Thursday, April 18, 2013
The Flower Fairy books by Cicely Mary Barker are among my favourite children's books because of their delicate paintings of flowers and trees. They are a lovely way to help children learn about the natural world although the poems that accompany the paintings aren't exactly great literature:) I still have Flower Fairies of the Summer, Flower Fairies of the Wayside and A Flower Fairy Alphabet from my daughter's childhood so I thought I would complete the set gradually. Flower Fairies of the Spring seemed the appropriate one to begin with and it seems to have done the trick as the day it arrived the weather began to warm up:) The painting on the cover is of The Crocus Fairies.
The Windflower Fairy is one of my favourites from the Spring book partly because it's a lovely painting and partly because I love seeing the wood anenomes appear, they are always among the earliest of the woodland flowers along with the celandine. Windflower is the country name for the wood anenome. In the last couple of days there are suddenly sheets of them in Ecclesall Woods where at the beginning of the week there was no sign of them at all.
The other book I've just acquired is Flower Fairies of the Trees which is my favourite of all the Flower Fairy books I think, it's only rival would be Flower Fairies of the Autumn which I have still to buy. This is the latest edition, all the original eight Flower Fairy books have recently been re-issued. The cover shows the Willow Fairy which I really love.
Another of my favourites is the Blackthorn Fairy - she should shortly be appearing in our hedgerows bringing with her the blackthorn winter. The blackthorn blossom comes before the leaves and makes it look as though the shrubs are covered in snow. The old countrymen believed that it also brought with it a spell of cold weather - I hope that isn't the case this year as I think we've had sufficient cold weather during this Spring!
My final offering looks forward to the hot, sunny (hopefully )days of summer when we shall be seeing the Poppy Fairy in the fields - not a favourite with the farmers perhaps but definitely a favourite of mine.
Thursday, April 11, 2013
However carefully we watch for her,
However long delayed
The green in the winter'd hedge
The almond blossom
The piercing daffodil,
Like a lovely woman late for her appointment
She's suddenly here, taking us unawares,
So beautifully annihilating expectation
That we applaud her punctual arrival.
Gerald Bullett (1893-1958)
Spring certainly is long delayed this year,by the end of March last year the blackthorn was in full bloom and there were wood anenomes, celandines and the first of the bluebells in flower. It's a completely different story this year, the buds on the blackthorn on Blackamoor are still tightly shut and in Ecclesall Woods although the green spikes of bluebell leaves are pushing through there's no sign whatever of the windflowers and celandine. However I can offer you the first of the 'piercing daffodil' I have just two or three groups of the smaller daffodils flowering giving some hope that Spring might not be far away. The crocus' are still flowering well but the light is poor today so they have declined to open up fully.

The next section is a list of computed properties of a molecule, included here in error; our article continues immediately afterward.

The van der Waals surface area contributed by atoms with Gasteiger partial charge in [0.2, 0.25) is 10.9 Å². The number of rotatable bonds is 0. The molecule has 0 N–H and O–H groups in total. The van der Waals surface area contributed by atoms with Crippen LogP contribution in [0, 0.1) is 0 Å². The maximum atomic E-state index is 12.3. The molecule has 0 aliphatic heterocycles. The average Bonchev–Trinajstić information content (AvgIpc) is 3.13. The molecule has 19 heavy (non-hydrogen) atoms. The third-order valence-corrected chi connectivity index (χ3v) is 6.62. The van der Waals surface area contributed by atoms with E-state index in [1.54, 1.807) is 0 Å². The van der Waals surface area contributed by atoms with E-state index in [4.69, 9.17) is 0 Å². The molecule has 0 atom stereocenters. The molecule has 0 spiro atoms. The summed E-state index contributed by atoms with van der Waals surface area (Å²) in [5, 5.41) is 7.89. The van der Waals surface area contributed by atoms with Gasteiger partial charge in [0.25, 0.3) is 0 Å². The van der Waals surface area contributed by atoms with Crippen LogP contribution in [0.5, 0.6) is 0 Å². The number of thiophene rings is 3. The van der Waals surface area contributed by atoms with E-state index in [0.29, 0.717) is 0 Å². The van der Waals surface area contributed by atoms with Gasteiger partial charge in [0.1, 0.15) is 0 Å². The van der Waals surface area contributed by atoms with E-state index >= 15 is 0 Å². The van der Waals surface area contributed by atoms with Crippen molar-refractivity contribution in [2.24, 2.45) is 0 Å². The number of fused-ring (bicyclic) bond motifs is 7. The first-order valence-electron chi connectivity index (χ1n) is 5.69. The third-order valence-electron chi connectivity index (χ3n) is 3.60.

Another tiny splash of colour comes from a little group of chionodoxia, the blue is much more intense than it appears in the photo.
My ordinary yellow primroses are just starting to flower but the named varieties are further on, this one os a white double called 'Dawn Ansell'.
My garden is a complete shambles though not quite such a shambles as it was a couple of weeks ago. Due to being in Suffolk until early October and then a very wet autumn I did very little indeed at the end of last year, normally I'd expect to be able to work in my garden until well into December. The photo shows a scene of before and after, I work from the bottom up towards the house so the worst part is most obvious from the french windows and doesn't allow me to pretend it isn't there! Of course all the dead leaves will be falling off the beech hedges any time now so there will be no resting on my laurels even when I do finally cross the finishing line!
Up on Blackamoor the scene is even more dead looking than my garden but finally yesterday I spotted two brave little plants peeping through, this is golden saxifrage which grows in damp areas and has pretty yellow flowers when the buds eventually open and.....
..... further up the path I was delighted to see the first of the coltsfoot pushing through though they too remain tightly furled.
This is why they are so reluctant to flower - it's still very cold up on Blackamoor! B Baggins and I walked up to Piper House Gate and across the top path to Devil's Elbow yesterday morning and there are still some patches of snow here and there.
So here I am, out of hibernation again:) Thank you for the kind enquiries as to my well being, there's been nothing wrong, just a general lethargy and lack of inspiration due to the grey skies and freezing temperatures.
I've been busy in other directions though, the village walk leaflet that my friend P and I have written has been published and proved to be very popular indeed - we wish we'd had more printed now!
I suspect I'm going to be even busier in the months to come! Apart from various outings and a new local history project that P and I have begun and the transcription I'm going to do of our local school's admission registers I'm also going to be doing quite a lot of knitting. I've just bought some yarn ready to knit another one of these......
.....those of you who have been with me for some time may recognize this. I've knitted four of them so far, one for each grandchild.I'm about to begin on a fifth one as Gabriel and George will be having a new brother or sister in the summer. Although I'm already sure which the baby will be I've backed the horse both ways with the new yarn as it has both pink and blue flecks in it:)